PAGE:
Rated: Not Rated
Length: 380 minutes
The Tall T 1.85:1 anamorphic widescreen
Decision at Sundown 1.85:1 anamorphic widescreen
Buchanan Rides Alone 1.85:1 anamorphic widescreen
Ride Lonesome 2.35:1 anamorphic widescreen
Comanche Station 2.35:1 anamorphic widescreen
Languages: English, French Dolby Digital 2.0
Subtitles: English, French
At this stage  Boetticher fell in with Randolph Scott. After Seven Men From Now, they were joined by producer Harry Joe Brown for a remarkable series of Westerns, all made cheaply and quickly in desert or barren locations. They have a consistent and bleak preoccupation with life and death, sun and shade, and encompass treachery, cruelty, courage, and bluff with barely a trace of sentimentality or portentousness. The series added the austere image of a veteran Randolph Scott to the essential iconography of the Western and proved that Boetticher was a masterly observer of primitive man. – David Thomson, The New Biographical Dictionary of Film
Five of the Budd Boetticher/Randolph Scott films which David Thomson refers to - The Tall T, Decision at Sundown, Buchanan Rides Alone, Ride Lonesome, and Comanche Station - are making their long-awaited debuts on DVD in the new Sony/Columbia box set, The Films of Budd Boetticher (the other Boetticher/Scott film, Westbound, is a Warner Brothers release and to my knowledge has not been released on DVD). Admirers of Boetticher will not be disappointed.
The five discs present the films in chronological order, beginning with The Tall T (1957), which is adapted from The Captives, a short story by Elmore Leonard. Discerning viewers will note that there are some plot similarities between The Tall T and the Paul Newman film Hombre, which is based upon an Elmore Leonard novel (perhaps coincidentally, Richard Boone plays the primary villain in both films). Randolph Scott stars in The Tall T as Pat Brennan, a former ramrod for the largest cattle ranch in the area. The film opens with Brennan, now the owner of his own ranch, cheerfully on his way to the town of Contention to buy a bull. The easygoing and even comedic atmosphere set by the film’s opening scenes abruptly shifts to high drama when, during his return trip, Brennan discovers that a bloodthirsty gang led by Frank Usher (Richard Boone) has taken over the stagecoach station. Although the gang’s plan is to steal a strongbox, greater riches appear to be in the offing when they learn that one of the passengers (Maureen O’Sullivan) is the daughter of a wealthy copper miner. Arthur Hunnicutt and Henry Silva appear in supporting roles.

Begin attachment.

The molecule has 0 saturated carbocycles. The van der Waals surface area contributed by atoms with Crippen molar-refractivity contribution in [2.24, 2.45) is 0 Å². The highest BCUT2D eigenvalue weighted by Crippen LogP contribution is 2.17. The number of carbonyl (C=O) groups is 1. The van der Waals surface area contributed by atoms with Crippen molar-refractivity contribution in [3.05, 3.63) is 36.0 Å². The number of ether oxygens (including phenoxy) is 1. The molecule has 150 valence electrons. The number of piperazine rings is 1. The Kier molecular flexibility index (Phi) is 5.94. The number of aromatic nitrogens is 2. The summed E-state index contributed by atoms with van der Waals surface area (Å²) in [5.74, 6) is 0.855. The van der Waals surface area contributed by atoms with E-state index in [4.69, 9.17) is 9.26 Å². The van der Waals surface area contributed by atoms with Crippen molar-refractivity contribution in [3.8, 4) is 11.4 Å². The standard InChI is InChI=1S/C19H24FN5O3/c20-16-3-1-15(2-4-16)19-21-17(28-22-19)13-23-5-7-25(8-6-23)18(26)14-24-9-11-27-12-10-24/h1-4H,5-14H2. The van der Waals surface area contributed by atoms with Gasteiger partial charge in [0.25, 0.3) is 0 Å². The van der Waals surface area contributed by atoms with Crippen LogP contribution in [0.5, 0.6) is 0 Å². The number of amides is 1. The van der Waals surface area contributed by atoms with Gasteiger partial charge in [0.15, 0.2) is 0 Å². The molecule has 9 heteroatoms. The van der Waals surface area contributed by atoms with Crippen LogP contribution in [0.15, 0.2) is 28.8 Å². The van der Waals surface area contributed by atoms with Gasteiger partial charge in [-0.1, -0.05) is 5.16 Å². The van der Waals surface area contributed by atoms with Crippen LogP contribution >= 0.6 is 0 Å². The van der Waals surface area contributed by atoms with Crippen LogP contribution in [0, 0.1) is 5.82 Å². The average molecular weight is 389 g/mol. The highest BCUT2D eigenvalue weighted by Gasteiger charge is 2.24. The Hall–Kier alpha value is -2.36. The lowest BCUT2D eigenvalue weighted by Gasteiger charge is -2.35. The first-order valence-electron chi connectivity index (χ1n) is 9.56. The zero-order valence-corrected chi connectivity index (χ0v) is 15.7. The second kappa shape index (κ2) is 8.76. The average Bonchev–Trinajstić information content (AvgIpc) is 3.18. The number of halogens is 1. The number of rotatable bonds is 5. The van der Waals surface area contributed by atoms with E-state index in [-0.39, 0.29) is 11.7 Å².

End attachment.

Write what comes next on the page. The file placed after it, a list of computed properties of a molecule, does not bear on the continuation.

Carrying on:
The opening of Decision at Sundown (1957) makes it clear that there is nothing easygoing or comedic about this film. Scott plays Bart Allison, a Confederate veteran who has spent three years tracking down a man named Tate Kimbrough (John Carroll). When Allison returned from the war he discovered that his wife, Mary, had committed suicide after having an affair with Kimbrough. Allison blames Kimbrough for Mary’s death, and he has sworn to take vengeance. With the help of his friend Sam (Noah Beery, Jr.), Allison tracks Kimbrough to the town of Sundown. Allison and Sam arrive in Sundown during the morning of Kimbrough’s wedding day, when he is to marry Lucy Summerton (Karen Steele), the daughter of a local businessman. Allison vows that by the end of the day Lucy will be a widow, and fireworks ensue. However, Allison gradually and reluctantly comes to realize that the relationship between his late wife and Kimbrough was not quite as one-sided as he believed.
Buchanan Rides Alone (1958) begins with Tom Buchanan (Scott) happily entering the United States from Mexico at the border town of Agry Town. The town gets its name from the Agry family. The Agrys seemingly own every business in town, but a feud within the family has spilled over into the affairs of the town and Buchanan finds himself caught up in the middle. When Buchanan decides to help out a Mexican who has been wronged by the Agrys, the entire family unites against him. Craig Stevens is featured as Buchanan’s worthy opponent, the gunfighter Abe Carbo. This film, incidentally, was released just seven weeks before the debut of Peter Gunn, the television series which would give Stevens his greatest fame.